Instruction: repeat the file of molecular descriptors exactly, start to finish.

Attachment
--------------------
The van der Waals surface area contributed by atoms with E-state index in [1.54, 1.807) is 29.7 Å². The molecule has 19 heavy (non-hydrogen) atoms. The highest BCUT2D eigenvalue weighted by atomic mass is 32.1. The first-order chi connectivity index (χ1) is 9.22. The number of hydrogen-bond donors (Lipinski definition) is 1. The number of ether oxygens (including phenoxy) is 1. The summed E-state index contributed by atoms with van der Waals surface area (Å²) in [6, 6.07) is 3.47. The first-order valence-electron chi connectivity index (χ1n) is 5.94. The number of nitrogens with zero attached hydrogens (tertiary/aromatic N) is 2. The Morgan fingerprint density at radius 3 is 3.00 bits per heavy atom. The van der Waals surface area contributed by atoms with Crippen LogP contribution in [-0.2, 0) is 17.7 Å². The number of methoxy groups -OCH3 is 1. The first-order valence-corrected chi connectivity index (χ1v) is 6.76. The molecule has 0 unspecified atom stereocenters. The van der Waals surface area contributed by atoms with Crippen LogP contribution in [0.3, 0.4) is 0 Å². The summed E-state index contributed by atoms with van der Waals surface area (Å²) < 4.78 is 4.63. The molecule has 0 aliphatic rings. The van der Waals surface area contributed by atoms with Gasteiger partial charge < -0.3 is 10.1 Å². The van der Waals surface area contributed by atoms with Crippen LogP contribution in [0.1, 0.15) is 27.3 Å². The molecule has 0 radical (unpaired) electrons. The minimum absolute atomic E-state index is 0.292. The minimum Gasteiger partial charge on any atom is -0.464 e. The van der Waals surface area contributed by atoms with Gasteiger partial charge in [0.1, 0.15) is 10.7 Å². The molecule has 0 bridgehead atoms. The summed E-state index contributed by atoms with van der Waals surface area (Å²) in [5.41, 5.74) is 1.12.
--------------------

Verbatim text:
The van der Waals surface area contributed by atoms with E-state index in [1.54, 1.807) is 29.7 Å². The molecule has 19 heavy (non-hydrogen) atoms. The highest BCUT2D eigenvalue weighted by atomic mass is 32.1. The first-order chi connectivity index (χ1) is 9.22. The number of hydrogen-bond donors (Lipinski definition) is 1. The number of ether oxygens (including phenoxy) is 1. The summed E-state index contributed by atoms with van der Waals surface area (Å²) in [6, 6.07) is 3.47. The first-order valence-electron chi connectivity index (χ1n) is 5.94. The number of nitrogens with zero attached hydrogens (tertiary/aromatic N) is 2. The Morgan fingerprint density at radius 3 is 3.00 bits per heavy atom. The van der Waals surface area contributed by atoms with Crippen LogP contribution in [-0.2, 0) is 17.7 Å². The number of methoxy groups -OCH3 is 1. The first-order valence-corrected chi connectivity index (χ1v) is 6.76. The molecule has 0 unspecified atom stereocenters. The van der Waals surface area contributed by atoms with Crippen LogP contribution in [0.3, 0.4) is 0 Å². The summed E-state index contributed by atoms with van der Waals surface area (Å²) < 4.78 is 4.63. The molecule has 0 aliphatic rings. The van der Waals surface area contributed by atoms with Gasteiger partial charge < -0.3 is 10.1 Å². The van der Waals surface area contributed by atoms with Crippen LogP contribution in [0.1, 0.15) is 27.3 Å². The molecule has 0 radical (unpaired) electrons. The minimum absolute atomic E-state index is 0.292. The minimum Gasteiger partial charge on any atom is -0.464 e. The van der Waals surface area contributed by atoms with Gasteiger partial charge in [0.1, 0.15) is 10.7 Å². The molecule has 0 bridgehead atoms. The summed E-state index contributed by atoms with van der Waals surface area (Å²) in [5.41, 5.74) is 1.12.